New immunisation requirements affect entitlement to benefits and access to child care

BOSS

Take-home points

  • From 1 January 2016, the new “no-jab-no-pay” policy will mean that parents who do not immunise their children (and keep immunisations up to date) will not be eligible to receive certain Commonwealth government benefits including the Family Tax Benefit part A Supplement, Child Care Rebate and Child Care Benefit.
  • In Queensland, from 1 January 2016 approved early childhood education and care services (such as long day care, kindergarten, and family day care) may legally refuse to enroll or exclude from attendance children who are unimmunised (or those with immunisation histories which are not up to date).
  • An immunisation history may be obtained from the Australian Childhood Immunisation Register or a recognised immunisation provider (such as a GP or immunisation nurse). A personal health record (“red book”) from Queensland Health will not be accepted as proof of immunisation in Queensland for early childhood education and child care services.
  • Centrelink will provide notices to parents from 1 January 2016 which they can take to their general practitioner or vaccination provider so they can access free vaccinations. Parents are urged to speak with their local medical practitioner about options for free catch-up vaccinations if their child is not up to date with their vaccinations. More information is also available at the Commonwealth Department of Health website here.

No-Jab-No-Pay legislation

In November 2015, the Federal Government introduced the Family Assistance Legislation Amendment (Jobs for Families Child Care Package) Bill 2015 which will mean that parents of children who are not immunised may not be eligible for certain child care subsidies and tax benefits from the government.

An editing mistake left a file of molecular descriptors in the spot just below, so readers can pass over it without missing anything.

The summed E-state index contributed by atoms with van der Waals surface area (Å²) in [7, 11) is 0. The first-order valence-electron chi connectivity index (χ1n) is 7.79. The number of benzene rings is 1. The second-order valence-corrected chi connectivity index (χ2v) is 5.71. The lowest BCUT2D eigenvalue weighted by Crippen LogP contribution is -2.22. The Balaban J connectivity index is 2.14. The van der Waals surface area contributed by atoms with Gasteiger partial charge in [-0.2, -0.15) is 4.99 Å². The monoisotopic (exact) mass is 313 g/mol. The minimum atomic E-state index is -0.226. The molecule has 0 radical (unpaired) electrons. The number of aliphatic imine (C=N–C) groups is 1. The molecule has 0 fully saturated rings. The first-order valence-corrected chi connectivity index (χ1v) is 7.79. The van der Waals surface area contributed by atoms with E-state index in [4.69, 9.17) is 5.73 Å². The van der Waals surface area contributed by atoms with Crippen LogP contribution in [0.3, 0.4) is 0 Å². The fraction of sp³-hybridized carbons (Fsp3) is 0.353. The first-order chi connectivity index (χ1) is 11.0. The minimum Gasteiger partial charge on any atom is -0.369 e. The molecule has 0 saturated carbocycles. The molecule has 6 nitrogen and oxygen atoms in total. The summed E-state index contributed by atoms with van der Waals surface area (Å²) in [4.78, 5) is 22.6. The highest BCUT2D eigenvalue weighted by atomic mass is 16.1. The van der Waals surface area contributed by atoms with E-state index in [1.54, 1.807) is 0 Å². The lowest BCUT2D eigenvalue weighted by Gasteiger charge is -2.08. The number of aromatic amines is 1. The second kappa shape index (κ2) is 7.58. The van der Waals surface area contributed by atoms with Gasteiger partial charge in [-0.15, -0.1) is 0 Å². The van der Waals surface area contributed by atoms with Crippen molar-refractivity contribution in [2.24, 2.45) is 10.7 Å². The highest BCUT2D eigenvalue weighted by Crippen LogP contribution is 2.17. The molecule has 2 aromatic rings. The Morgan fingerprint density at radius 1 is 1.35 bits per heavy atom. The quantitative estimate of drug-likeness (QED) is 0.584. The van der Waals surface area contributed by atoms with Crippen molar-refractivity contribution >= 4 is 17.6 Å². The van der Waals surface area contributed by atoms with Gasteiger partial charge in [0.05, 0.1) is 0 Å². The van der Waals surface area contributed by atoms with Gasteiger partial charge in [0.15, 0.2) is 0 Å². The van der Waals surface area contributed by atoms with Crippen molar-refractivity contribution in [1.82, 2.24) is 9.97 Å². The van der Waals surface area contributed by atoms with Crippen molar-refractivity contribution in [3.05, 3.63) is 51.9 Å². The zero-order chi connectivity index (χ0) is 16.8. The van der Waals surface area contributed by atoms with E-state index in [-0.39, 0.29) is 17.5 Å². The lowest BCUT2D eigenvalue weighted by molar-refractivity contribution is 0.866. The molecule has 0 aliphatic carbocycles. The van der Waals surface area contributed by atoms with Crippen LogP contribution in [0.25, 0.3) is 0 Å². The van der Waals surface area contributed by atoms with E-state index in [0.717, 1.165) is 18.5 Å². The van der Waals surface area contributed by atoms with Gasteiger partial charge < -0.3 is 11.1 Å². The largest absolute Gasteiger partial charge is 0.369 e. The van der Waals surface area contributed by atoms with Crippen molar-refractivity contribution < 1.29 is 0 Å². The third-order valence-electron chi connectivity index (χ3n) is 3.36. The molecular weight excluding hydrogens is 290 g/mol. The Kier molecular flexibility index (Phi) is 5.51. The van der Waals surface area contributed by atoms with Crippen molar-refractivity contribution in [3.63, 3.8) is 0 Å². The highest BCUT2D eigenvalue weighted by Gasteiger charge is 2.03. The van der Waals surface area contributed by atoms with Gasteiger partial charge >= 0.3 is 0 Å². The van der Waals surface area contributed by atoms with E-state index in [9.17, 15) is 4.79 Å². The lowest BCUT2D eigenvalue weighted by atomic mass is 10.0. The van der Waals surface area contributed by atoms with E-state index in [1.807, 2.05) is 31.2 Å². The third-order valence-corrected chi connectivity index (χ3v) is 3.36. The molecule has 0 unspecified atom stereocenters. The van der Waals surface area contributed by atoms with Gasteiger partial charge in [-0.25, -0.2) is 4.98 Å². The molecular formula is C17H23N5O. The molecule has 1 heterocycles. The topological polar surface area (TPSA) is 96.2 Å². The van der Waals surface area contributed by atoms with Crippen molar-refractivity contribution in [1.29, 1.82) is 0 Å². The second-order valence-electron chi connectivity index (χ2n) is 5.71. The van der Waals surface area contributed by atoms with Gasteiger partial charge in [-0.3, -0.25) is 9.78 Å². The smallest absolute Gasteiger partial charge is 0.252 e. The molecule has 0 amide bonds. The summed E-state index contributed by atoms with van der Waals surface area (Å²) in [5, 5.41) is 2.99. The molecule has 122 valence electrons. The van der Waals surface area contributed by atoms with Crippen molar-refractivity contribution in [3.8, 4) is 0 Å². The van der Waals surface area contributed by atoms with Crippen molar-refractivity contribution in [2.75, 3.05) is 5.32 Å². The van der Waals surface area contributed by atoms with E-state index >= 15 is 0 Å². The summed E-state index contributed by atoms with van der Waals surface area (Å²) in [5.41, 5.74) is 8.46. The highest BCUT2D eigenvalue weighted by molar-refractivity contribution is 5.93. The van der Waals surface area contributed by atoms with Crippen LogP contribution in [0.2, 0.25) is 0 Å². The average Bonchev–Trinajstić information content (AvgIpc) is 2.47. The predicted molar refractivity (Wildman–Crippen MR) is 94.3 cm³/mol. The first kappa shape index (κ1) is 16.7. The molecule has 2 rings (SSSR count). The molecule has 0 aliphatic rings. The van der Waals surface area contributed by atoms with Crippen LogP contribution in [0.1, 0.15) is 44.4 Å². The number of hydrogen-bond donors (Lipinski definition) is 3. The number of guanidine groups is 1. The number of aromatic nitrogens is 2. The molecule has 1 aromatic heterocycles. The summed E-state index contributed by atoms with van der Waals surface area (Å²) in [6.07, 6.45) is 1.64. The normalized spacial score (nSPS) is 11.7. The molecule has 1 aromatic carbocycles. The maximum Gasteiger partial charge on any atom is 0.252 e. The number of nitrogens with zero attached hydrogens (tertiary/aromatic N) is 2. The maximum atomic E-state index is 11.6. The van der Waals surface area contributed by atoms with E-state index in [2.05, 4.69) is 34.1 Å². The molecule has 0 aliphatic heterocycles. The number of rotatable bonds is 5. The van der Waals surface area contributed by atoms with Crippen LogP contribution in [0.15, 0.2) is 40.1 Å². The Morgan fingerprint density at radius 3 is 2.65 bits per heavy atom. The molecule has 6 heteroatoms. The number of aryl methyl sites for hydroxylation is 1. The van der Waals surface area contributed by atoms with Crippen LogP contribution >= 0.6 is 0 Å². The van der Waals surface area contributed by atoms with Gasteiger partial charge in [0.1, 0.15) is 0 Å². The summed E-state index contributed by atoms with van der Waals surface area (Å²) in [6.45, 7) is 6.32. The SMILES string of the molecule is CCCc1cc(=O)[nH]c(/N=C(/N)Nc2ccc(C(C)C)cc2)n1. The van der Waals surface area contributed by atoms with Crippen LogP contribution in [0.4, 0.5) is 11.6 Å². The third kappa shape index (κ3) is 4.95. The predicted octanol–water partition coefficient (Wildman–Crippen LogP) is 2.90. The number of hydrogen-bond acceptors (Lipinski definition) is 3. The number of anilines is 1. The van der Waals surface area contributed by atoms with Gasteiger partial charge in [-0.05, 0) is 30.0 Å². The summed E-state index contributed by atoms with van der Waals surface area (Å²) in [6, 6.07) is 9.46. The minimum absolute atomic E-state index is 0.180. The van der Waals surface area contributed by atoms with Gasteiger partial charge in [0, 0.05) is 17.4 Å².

The amendments, which take effect from 1 January 2016, mean that in order for parents to be eligible to obtain the Family Tax Benefit Part A supplement, and Child Care Benefit, they will need to ensure that their children are up to date with their immunisations according to the early childhood vaccination schedule appropriate for their child’s age, or have a medical exemption (i.e. have a medical reason why they cannot be immunised) from a GP by obtaining a signed exemption form. The immunisation requirements apply to all children and young individuals until the end of the calendar year they turn 19 years old.

What this means is that parents who do not vaccinate their child without a medical exemption (or “conscientious objectors”) will have their entitlement to the Family Tax Benefit Part A reduced or adjusted accordingly.

Generally, in determining the amount to be paid for the Family Tax Benefit Part A to a taxpayer, the ATO will undertake a check of the immunisation register when a tax return is lodged against Medicare records. The ATO will not pay the Part A supplement if the immunisation requirements are not met and will notify tax payers that they have 1 year from the end of the financial year to meet the requirements in order to be paid the supplement.